Buried: His body was never recovered. Commemorated on the Thiepval Memorial to the Missing of the Somme, Picardy.

George Kennedy:

Born 12 March 1882, Dumfries.
42 Second Division appearances for City between 1906 and 1908. Known for being part of the City team that knocked Chelsea out of the FA Cup at Stamford Bridge on 16 January 1907. Later played for Chelsea after City manager David Calderhead moved there in May 1907. Emigrated to Canada in June 1914.
Company Sergeant Major in the 42nd Battalion (Royal Highlanders Regiment) of the Canadian Infantry at the time of his death.
Received the Military Medal and the Distinguished Conduct Medal, both for gallantry, and was Mentioned in Despatches.
Killed 16 November 1917 (aged 35) at the Third Battle of Ypres.
Buried in the Lijssenthoek Military Cemetery, Poperinge, Ypres, Belgium.

Peter Mackin:

Born 1878, Gateshead.
City’s records show him as ‘Machin’ but his surname was definitely ‘Mackin’, born in Gateshead of Irish parents. Signed from Sunderland in 1905 as part of the Dennis O’Donnell transfer, and made 54 appearances for City, scoring 21 goals. Was also part of the team that won at Chelsea with George Kennedy.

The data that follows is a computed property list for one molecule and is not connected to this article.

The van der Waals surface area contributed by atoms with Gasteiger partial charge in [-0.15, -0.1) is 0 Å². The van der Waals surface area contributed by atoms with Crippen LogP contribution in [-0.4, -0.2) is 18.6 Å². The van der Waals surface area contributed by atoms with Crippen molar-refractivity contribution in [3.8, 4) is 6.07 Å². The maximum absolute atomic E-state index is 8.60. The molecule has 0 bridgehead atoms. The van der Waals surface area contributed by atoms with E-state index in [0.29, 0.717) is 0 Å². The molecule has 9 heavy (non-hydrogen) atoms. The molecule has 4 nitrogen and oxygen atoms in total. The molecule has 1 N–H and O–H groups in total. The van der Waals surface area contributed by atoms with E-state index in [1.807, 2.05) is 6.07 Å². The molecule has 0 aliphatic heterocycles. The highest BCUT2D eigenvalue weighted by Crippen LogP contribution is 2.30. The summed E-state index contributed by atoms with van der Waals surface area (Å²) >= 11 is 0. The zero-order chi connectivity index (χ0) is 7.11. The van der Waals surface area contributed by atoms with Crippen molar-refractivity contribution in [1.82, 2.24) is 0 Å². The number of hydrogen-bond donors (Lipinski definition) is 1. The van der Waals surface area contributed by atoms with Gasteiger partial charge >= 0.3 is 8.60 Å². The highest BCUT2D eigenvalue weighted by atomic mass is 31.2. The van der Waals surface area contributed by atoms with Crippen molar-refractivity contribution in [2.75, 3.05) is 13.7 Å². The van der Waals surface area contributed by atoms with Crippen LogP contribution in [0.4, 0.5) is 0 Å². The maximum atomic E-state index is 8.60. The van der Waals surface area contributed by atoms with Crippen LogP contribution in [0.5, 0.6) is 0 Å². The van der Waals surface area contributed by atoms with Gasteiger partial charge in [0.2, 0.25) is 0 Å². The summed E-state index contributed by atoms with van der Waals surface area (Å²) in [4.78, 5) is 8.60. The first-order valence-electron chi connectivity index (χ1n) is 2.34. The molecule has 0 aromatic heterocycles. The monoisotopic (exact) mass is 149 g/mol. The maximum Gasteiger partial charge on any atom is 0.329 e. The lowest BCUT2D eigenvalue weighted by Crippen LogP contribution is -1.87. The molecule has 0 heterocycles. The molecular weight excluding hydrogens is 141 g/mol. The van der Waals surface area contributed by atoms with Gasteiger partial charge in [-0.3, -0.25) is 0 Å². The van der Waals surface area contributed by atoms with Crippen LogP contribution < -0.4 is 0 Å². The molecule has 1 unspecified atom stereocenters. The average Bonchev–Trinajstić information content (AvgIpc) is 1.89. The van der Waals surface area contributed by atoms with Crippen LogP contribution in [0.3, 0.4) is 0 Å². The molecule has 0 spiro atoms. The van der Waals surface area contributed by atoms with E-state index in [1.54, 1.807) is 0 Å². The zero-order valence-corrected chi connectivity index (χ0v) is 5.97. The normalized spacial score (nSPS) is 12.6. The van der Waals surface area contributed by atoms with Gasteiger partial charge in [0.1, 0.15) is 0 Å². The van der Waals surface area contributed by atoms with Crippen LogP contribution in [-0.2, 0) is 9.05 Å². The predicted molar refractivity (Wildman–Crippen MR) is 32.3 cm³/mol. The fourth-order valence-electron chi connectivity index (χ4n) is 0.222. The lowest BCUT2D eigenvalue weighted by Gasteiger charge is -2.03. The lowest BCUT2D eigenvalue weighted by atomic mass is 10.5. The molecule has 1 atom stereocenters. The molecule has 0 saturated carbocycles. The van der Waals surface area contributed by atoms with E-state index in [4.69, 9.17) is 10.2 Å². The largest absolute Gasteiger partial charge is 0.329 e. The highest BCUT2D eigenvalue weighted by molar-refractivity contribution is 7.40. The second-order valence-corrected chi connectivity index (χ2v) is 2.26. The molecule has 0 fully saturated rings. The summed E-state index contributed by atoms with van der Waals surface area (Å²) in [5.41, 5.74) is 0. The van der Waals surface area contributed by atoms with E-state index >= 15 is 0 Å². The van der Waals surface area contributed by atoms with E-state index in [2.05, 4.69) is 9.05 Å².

Private in the 24th Battalion of the Royal Northumberland Fusiliers at the time of his death.
Wounded at the Battle of the Somme on 1 July 1916; his brother Thomas was killed that day.
Killed on Easter Monday, 9 April 1917 (aged 38) on the opening day of the Battle of Vimy Ridge, France (part of the wider Battle of Arras).
Buried in Roclincourt Military Cemetery, Northern France.

Thomas Strong:

Born 1890, Newcastle.
Despite spending three seasons at Lincoln, Tom only made 8 first team appearances before the war interrupted his career.
Private in the 1st Battalion, South Staffordshire Regiment at the time of his death.
Killed on 15 July 1917 (aged 27) at Pas-de-Calais, France.
Buried in Croisilles Railway Cemetery, Croisilles, Northern France.

Mention should also be made of Harry Potter, who joined Lincoln from Bradford City in 1910 but never made a first team appearance. Born in Bradford on 24 November 1884, Harry originally enlisted with the West Yorkshire Regiment and was transferred to the Lincolnshire Regiment in July 1917. He was killed on 22 March 1918 (aged 33) during fighting near the village of Mory, Northern France as the German retreat began. His body was never found, and he is commemorated on the Memorial to the Missing at Faubourg-d’Amiens Cemetery, Arras, Northern France.

Bill Shankly said that football was more serious than life and death. Idiot.

Ten more questions on Monday.